Raymond Clyde


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Raymond Clyde Kerns

Apr 26 1921 - Feb 06 2008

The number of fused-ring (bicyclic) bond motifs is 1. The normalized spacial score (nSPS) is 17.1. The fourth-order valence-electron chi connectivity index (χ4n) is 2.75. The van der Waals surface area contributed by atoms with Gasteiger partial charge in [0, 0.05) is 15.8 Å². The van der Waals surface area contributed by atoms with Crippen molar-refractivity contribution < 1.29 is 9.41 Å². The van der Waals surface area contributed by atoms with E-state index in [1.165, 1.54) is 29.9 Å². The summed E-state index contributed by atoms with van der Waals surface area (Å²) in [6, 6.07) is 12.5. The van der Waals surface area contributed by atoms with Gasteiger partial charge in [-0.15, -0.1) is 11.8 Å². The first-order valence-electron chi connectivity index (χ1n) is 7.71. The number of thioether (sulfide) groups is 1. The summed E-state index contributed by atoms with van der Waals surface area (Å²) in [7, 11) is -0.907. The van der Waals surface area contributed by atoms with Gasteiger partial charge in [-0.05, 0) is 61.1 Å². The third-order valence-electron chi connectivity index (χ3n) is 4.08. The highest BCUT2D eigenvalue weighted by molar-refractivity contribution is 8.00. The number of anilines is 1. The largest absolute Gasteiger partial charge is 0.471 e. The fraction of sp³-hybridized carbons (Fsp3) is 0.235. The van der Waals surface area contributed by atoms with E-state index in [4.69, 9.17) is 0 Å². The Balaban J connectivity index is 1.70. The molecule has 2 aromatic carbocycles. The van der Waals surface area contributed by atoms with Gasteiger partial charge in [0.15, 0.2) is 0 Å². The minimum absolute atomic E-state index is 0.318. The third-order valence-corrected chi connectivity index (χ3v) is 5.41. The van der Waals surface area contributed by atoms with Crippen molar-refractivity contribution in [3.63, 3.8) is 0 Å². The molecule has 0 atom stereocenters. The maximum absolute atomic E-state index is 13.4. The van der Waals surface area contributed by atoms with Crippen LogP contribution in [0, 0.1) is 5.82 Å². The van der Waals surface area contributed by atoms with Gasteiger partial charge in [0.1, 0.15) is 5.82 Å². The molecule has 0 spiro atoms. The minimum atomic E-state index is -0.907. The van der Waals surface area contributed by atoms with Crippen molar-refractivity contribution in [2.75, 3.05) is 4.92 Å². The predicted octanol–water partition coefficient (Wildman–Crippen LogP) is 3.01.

Raymond Clyde Kerns, a career officer of the United States Army, passed away at his home in Plano, Texas, on February 6, 2008, at the age of 86. He was born April 26, 1921, in an area of rural Kentucky known as Buzzard Roost, the first child of Jennings Neal Kerns and Pansy Victoria Dorton Kerns. He quit school after the eighth grade to help on his dad's small tobacco farm. At 19, he was playing guitar with friends at an amateur contest in Ohio when he met 15-year-old singer Dorothy Helen Lane. That night, he went home and told his mother, "I just met the girl I'm going to marry." He wasn't sure how he was going to support a wife, but the answer came in the form of the classic "Uncle Sam Wants You" poster. He joined up and was sent to Hawaii, where he was among those who defended against the attack on December 7, 1941. At the age of six, Raymond Kerns had seen Lindbergh's "Spirit of St. Louis" glide across the sky over his family's farm, and he'd wanted to fly ever since. He became one of the first forward observers of the Army Air Corps, flying a Piper L-4 above the battlefields of the South Pacific to help the artillery target its fire and provide guidance for American ground troops. On January 5, 1943, Raymond Kerns and Dorothy Lane were married in Denton, Texas, where he was taking additional flight training. They made the Army their life, and over the years, they were stationed in Japan, Germany, and many stateside locations, including Camp Hanford, Washington; Washington, DC; Fort Leavenworth, Kansas; Fort Sill, Oklahoma; and Fort Hood, Texas. Their daughter Carol was born in 1956, and their son Noel in 1961. Raymond Kerns was on active duty with the U.S. Army for 32 years, serving in World War II, Korea, and Vietnam. He retired in 1972 as a Lieutenant Colonel. Among his many decorations are the Silver Star, the Air Medal, the Meritorious Service Medal with one oak leaf cluster, and the Army Commendation Medal with four oak leaf clusters. He was also awarded the Purple Heart for injuries sustained during World War II, when his aircraft was shot down by Japanese troops who continued to fire on him from shore as he floated near his sinking plane. After retirement, Raymond Kerns entered the University of Texas at Austin and earned a degree. He also became the first president of the 89th Field Artillery Battalion Association, wrote the 89th's official history, and published the Association's highly-regarded newsletter for over a decade. His book about serving as a liaison pilot during World War II, titled "Above The Thunder," will be published in the fall of 2008 by Kent State University Press in Ohio. Raymond Clyde Kerns was preceded in death by his brother, Robert Earl Kerns of Bowling Green, Kentucky, who passed away just over a week earlier. He is survived by his brother Gerald Kerns of Mayfield, Kentucky; his sister Carolyn Kerns Murry of Jamestown, Ohio; his sister Peggy Watkins Fealy of Georgetown, Texas; his brother Jim Kerns of Moorehead, Kentucky; his daughter Carol Marie Kerns and son Noel Martin Kerns of Plano, Texas; his grandson Grant Raymond Kerns, also of Plano; and his wife Dorothy Helen Lane Kerns. They had recently celebrated their 65th wedding anniversary. A visitation will be held at the Turrentine Jackson Morrow funeral home at Ridgeview Memorial Park from 6:00 to 8:00 on Sunday evening. Raymond Clyde Kerns will be interred with full military honors at the National Cemetery in Dallas, Texas, at 2:00 on Monday, 11 February 2008. His highest military award, the Silver Star, will be presented to his widow.
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